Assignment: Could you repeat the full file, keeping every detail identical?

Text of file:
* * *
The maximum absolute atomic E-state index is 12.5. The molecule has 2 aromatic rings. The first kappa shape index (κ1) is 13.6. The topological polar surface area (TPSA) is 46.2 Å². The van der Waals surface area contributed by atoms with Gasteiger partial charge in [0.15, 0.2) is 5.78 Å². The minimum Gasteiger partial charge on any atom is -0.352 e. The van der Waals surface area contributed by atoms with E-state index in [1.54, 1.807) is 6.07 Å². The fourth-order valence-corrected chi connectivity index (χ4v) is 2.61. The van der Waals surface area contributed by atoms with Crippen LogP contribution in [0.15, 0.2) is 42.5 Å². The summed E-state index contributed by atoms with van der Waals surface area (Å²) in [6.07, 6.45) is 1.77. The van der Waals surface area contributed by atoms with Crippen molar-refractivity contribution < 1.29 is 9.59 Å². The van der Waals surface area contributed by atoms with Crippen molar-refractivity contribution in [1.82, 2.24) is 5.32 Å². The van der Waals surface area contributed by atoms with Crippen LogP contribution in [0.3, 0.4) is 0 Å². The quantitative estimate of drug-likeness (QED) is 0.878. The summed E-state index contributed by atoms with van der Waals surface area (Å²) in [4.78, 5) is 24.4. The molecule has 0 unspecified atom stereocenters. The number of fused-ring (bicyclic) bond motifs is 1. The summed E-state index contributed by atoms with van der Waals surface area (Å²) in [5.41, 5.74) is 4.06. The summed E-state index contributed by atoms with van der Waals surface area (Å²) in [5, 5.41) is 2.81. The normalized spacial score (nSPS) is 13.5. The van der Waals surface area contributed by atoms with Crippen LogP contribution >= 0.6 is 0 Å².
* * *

The maximum absolute atomic E-state index is 12.5. The molecule has 2 aromatic rings. The first kappa shape index (κ1) is 13.6. The topological polar surface area (TPSA) is 46.2 Å². The van der Waals surface area contributed by atoms with Gasteiger partial charge in [0.15, 0.2) is 5.78 Å². The minimum Gasteiger partial charge on any atom is -0.352 e. The van der Waals surface area contributed by atoms with E-state index in [1.54, 1.807) is 6.07 Å². The fourth-order valence-corrected chi connectivity index (χ4v) is 2.61. The van der Waals surface area contributed by atoms with Crippen LogP contribution in [0.15, 0.2) is 42.5 Å². The summed E-state index contributed by atoms with van der Waals surface area (Å²) in [6.07, 6.45) is 1.77. The van der Waals surface area contributed by atoms with Crippen molar-refractivity contribution < 1.29 is 9.59 Å². The van der Waals surface area contributed by atoms with Crippen molar-refractivity contribution in [1.82, 2.24) is 5.32 Å². The van der Waals surface area contributed by atoms with Crippen LogP contribution in [0.3, 0.4) is 0 Å². The quantitative estimate of drug-likeness (QED) is 0.878. The summed E-state index contributed by atoms with van der Waals surface area (Å²) in [4.78, 5) is 24.4. The molecule has 0 unspecified atom stereocenters. The number of fused-ring (bicyclic) bond motifs is 1. The summed E-state index contributed by atoms with van der Waals surface area (Å²) in [5.41, 5.74) is 4.06. The summed E-state index contributed by atoms with van der Waals surface area (Å²) in [5, 5.41) is 2.81. The normalized spacial score (nSPS) is 13.5. The van der Waals surface area contributed by atoms with Crippen LogP contribution >= 0.6 is 0 Å².